Drills of this nature should be trained with timeframes similar to that of a football game. All of the drills listed in the table above will last six to ten seconds for collegiate football players. They can be performed in sets and reps, similar to plays in a series or possession during a game. A good way to program this is to start with five sets of five and then add either sets or reps over the course of three or four weeks. Each set should be followed by three minutes of rest.

Periodization

Conditioning practices should be periodized, just like strength training or speed training. The scope of this article does not permit a discussion on the advantages and disadvantages of various periodization models, but it should be recognized that these conditioning strategies should not be performed throughout the entire year.

During periods when football is being practiced, or during the season, this sort of training would likely be counterproductive. The best time to utilize these methods is in the final stages of preparation leading to camp, but with at least one week of lower intensity training to allow for recovery prior to the commencement of camp, which will yield significant physical stress.

Wrapping It Up

Conditioning is essentially endurance training for the acyclic athlete. No, it does not involve long-distance running or getting on cardio equipment for half an hour or more.

Instead, it should be activity curtailed to the specific demands of the given sport. These demands include the duration of each rep, duration of the game/practice session, rest between reps and series, intensity level, and nature of the sports activity (change of direction, acceleration, jumping/landing, contact, mental stimuli, impact/resistance, etc.)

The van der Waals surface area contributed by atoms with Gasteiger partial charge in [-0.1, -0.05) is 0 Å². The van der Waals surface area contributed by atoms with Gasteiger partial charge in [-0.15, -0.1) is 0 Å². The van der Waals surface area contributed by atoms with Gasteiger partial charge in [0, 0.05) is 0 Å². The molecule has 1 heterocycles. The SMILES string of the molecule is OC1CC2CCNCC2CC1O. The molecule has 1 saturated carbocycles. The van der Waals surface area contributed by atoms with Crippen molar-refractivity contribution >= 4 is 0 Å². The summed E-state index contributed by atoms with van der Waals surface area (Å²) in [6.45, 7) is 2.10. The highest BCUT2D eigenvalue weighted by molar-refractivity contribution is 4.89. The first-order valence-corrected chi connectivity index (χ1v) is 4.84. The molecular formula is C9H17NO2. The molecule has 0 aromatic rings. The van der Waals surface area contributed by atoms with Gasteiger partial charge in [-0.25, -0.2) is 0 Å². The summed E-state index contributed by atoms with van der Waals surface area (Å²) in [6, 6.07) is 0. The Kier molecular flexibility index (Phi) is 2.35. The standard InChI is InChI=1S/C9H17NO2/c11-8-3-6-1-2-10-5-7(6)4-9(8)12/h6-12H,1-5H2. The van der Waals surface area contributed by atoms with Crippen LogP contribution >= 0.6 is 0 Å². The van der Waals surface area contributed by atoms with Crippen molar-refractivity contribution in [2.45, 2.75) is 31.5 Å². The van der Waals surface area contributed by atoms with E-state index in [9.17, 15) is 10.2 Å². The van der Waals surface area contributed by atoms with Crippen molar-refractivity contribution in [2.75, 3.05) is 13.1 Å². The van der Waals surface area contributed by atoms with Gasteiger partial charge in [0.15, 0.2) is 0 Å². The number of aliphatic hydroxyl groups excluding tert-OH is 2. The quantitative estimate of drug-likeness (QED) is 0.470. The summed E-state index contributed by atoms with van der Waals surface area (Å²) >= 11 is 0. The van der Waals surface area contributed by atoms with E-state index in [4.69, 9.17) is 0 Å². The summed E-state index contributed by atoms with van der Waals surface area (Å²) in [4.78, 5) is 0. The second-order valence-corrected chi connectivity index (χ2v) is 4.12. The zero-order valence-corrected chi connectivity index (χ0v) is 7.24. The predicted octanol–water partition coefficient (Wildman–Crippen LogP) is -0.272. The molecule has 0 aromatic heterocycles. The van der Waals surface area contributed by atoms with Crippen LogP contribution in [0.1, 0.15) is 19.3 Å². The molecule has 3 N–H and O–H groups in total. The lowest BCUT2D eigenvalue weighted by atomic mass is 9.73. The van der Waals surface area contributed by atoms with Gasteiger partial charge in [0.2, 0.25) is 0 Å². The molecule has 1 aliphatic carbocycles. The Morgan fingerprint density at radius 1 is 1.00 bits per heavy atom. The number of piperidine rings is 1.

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In order for an athlete to be successful, they must be able to maintain high energy and give a high level of effort throughout the game. If they fatigue, they are slower, weaker, ineffective, and at higher risk for injury.

I am not condemning popular methods of conditioning such as 110s, 100s, or even 40s. I have used all of these, and there is an appropriate time for their use. Conditioning at a lower intensity has its purpose but is not the best preparation in the final stages of training.

The physical demands required by nearly any sport are simply not met by running in a straight line at a low intensity (compared to the actual sport). If we want to put the athletes with whom we work in the best possible position to succeed, we must train them in a manner that will prepare them for their sport.

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David Adamson was the strength and conditioning coach at the Missouri University of Science and Technology from 2016 to 2018. Prior to Missouri S&T, he spent nine years as the assistant director of speed, strength, and conditioning at the University of Texas at El Paso (UTEP). He was involved in coaching at the university level from 2001 to 2018, including stops at Virginia Commonwealth University and Arizona State University. In addition to coaching, David lives by his experience under the bar. He began lifting in 1993 and competed in powerlifting from 2001 to 2016. During this time, he competed in many different gear divisions, including raw, and in every weight class from 181 to 242.